In a move set to be followed across the land, First has adapted one of its newest and largest depots to accommodate a rapidly growing fleet of battery-electric vehicles. ALAN MILLAR has been to see the infrastructure that has been installed and learns how its skilled engineers are being trained to work with zero-emission technology
Anew feature has appeared on the urban landmark that is First Glasgow’s Caledonia depot, which sits either side of the M74 around a mile to the south of the city centre on a 12acre site previously occupied by a Freightliner railway container depot.
Looking at first glance like tombstones erected in memory of soon-to-be-extinct internal combustion engine technology, these white boxes are the charging points to power the steadily growing fleet of battery-electric double-and single-deckers being introduced to Scotland’s largest bus fleet.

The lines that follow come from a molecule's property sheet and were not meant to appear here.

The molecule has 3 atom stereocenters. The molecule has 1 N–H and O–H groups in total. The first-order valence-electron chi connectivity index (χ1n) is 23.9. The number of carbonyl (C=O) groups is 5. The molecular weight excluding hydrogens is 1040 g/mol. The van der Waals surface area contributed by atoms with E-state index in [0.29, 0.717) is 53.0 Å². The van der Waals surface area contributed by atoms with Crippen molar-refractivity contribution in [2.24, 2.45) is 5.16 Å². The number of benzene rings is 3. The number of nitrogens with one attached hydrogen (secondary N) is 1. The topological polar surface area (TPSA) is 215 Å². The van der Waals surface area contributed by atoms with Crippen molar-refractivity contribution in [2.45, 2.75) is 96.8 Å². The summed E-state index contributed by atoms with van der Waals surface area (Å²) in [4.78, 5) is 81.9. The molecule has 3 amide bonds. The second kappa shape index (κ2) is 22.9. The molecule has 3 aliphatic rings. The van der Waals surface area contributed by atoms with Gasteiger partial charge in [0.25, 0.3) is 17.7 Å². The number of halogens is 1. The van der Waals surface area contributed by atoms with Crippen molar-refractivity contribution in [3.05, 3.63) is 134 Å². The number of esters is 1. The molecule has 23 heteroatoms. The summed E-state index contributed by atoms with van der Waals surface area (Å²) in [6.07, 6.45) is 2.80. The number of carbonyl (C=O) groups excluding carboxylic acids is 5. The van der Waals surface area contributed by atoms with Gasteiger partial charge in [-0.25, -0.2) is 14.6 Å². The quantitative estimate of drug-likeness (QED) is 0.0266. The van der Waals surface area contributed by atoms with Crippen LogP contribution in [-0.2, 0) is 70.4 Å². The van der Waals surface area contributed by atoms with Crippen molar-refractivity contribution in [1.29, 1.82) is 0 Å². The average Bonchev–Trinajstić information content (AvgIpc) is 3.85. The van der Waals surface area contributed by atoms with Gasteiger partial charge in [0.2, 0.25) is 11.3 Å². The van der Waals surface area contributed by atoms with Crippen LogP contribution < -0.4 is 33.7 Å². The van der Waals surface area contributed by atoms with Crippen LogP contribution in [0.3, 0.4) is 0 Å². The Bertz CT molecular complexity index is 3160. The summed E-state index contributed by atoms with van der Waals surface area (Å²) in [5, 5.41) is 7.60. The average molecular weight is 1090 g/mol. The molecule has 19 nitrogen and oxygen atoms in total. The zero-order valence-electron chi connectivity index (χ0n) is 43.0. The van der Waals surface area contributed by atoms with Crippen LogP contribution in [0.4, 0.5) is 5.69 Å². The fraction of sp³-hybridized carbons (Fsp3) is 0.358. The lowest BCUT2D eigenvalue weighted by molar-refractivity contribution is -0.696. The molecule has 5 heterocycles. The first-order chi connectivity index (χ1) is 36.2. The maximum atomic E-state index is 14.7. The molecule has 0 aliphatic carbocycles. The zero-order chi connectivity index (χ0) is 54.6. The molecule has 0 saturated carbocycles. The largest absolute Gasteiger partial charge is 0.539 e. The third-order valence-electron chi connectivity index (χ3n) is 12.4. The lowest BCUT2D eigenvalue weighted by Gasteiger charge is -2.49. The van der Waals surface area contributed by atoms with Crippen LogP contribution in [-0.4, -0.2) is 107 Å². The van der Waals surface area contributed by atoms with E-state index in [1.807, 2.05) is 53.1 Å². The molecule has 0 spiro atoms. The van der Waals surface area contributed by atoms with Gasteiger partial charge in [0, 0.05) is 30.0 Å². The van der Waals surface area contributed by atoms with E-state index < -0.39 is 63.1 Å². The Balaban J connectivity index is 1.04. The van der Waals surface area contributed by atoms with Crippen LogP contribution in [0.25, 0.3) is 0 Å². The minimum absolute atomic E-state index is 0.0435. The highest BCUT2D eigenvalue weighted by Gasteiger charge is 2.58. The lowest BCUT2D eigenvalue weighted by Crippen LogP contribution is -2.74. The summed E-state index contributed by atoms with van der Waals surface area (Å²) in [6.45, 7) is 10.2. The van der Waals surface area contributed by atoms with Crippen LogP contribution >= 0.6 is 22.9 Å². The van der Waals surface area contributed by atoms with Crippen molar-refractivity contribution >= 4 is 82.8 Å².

They line the sides of several of the outdoor parking lanes that hold Caledonia’s allocation of 355 buses, areas that in this part of the world are called lyes, a Scots term for railway sidings or roadside laybys. It also was how Glasgow Corporation’s transport department — First Glasgow’s direct ancestor — described the linear sections of its tram depots. Sixty years after the last trams ran and six years after the last former tram depot closed, lyes live on at First’s bus depots in the city.